Sinclair was a regular once more in the Premier League, and netted eight more Swansea goals in 40 appearances last season.
Four of those were spot-kicks, and there were some in the stands who began to question the extent of Sinclair's influence as the last campaign wore on.
He was still a fine player, still an undoubted threat for his team because of his pace and finishing power.
But at the higher level, there was no question that Sinclair was not the fundamental figure he had been for Swansea during his debut campaign.
Rodgers suggested that one goal in the top tier was worth three in the division below, and he never lost faith in Sinclair even with Wayne Routledge offering an alternative option on the Swansea left.
But some might argue that Rodgers's failure to bid for Sinclair over the summer was telling.
When Manchester City came calling, Rodgers could have thrown his hat into the ring and attempted to take Sinclair to Liverpool.
But for all the Ulsterman's admiration of Sinclair, there was never any hint of interest from Anfield.
That might suggest that Rodgers is one of those who doubts whether Sinclair can deliver at the top-end of the Premier League.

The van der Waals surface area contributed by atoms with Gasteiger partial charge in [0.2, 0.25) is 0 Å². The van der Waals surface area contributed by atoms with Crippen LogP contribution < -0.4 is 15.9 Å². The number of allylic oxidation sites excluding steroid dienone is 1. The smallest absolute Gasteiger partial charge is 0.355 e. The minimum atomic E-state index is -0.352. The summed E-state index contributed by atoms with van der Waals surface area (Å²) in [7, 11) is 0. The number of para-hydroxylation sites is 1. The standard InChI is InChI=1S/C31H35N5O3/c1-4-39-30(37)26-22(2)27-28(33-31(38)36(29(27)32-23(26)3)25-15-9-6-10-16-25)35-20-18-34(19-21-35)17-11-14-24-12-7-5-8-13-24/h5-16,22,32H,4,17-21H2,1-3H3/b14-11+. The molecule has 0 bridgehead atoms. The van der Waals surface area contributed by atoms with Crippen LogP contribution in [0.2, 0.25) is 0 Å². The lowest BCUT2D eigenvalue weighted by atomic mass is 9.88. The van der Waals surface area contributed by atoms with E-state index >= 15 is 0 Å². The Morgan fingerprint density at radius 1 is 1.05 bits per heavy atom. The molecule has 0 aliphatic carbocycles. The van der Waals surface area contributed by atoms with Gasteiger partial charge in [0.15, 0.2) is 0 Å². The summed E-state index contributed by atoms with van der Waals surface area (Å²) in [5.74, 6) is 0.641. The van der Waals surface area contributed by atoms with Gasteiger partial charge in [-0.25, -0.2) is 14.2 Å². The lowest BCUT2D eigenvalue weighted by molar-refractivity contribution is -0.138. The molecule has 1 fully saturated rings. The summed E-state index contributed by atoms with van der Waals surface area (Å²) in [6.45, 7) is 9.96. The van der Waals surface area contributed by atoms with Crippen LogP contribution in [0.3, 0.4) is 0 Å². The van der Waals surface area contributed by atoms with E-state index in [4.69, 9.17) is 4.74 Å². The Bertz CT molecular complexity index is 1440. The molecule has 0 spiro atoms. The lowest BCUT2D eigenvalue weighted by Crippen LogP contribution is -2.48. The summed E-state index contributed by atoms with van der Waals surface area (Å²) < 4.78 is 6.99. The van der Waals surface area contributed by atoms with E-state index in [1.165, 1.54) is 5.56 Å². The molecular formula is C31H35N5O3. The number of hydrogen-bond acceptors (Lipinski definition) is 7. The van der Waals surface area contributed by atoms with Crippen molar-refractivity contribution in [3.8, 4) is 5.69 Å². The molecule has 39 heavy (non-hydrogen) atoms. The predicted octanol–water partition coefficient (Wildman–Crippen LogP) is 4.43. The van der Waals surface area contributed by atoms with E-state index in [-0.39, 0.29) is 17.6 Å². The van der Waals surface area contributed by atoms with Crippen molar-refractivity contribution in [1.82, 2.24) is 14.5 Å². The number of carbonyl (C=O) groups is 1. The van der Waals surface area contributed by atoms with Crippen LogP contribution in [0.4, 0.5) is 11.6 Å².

And he would not be the only one judging by the reaction to Sinclair's City switch.
Will he really have a chance of making a mark in a squad which is dripping with high-class talent?
What we can say for certain is that Sinclair faces a battle for game time at the Etihad Stadium, and that when his opportunities come, he must take them.
If he does thrive at City, Sinclair will have poked one or two doubters in the eye.
All at Swansea will wish him the best, for this was a player who served the club admirably for a couple of seasons and then made them a profit of at least £4 million when he moved on.
Swansea also gained on Dobbie, who cost Brighton around £300,000 having arrived in Wales three years ago on a free.
The Scot never quite nailed down a place at the Liberty — and his cause was not aided when the man who signed him, Roberto Martinez, left for Wigan just days after he had come through the door.
Dobbie had an unhappy time under Paulo Sousa, then took a while to convince Swansea's next manager of his worth.
Even after winning Rodgers over, Dobbie quickly became a fringe figure once more when Swansea reached the Premier League.
But for all the time he spent on the sidelines, Dobbie will be remembered for his best spell in the team.
A forward capable of doing something special in the final third, he scored five goals in the last five games of Swansea's 2010-11 promotion campaign.
The only match in which he failed to score during that run was the one where he was substituted after a couple of minutes, Dobbie being sacrificed after Neil Taylor's startling red card in the play-off semi-final first leg at Nottingham Forest.
He was back in the side for the return game and notched up a brilliant individual goal to help Swansea into the final.
Then came Wembley, where he set up Sinclair's solitary open-play strike and then scored himself.
He was substituted early in the second half, but by then his job was done.
Like Sinclair and the rest who wore white that day, he had written his name in the history books.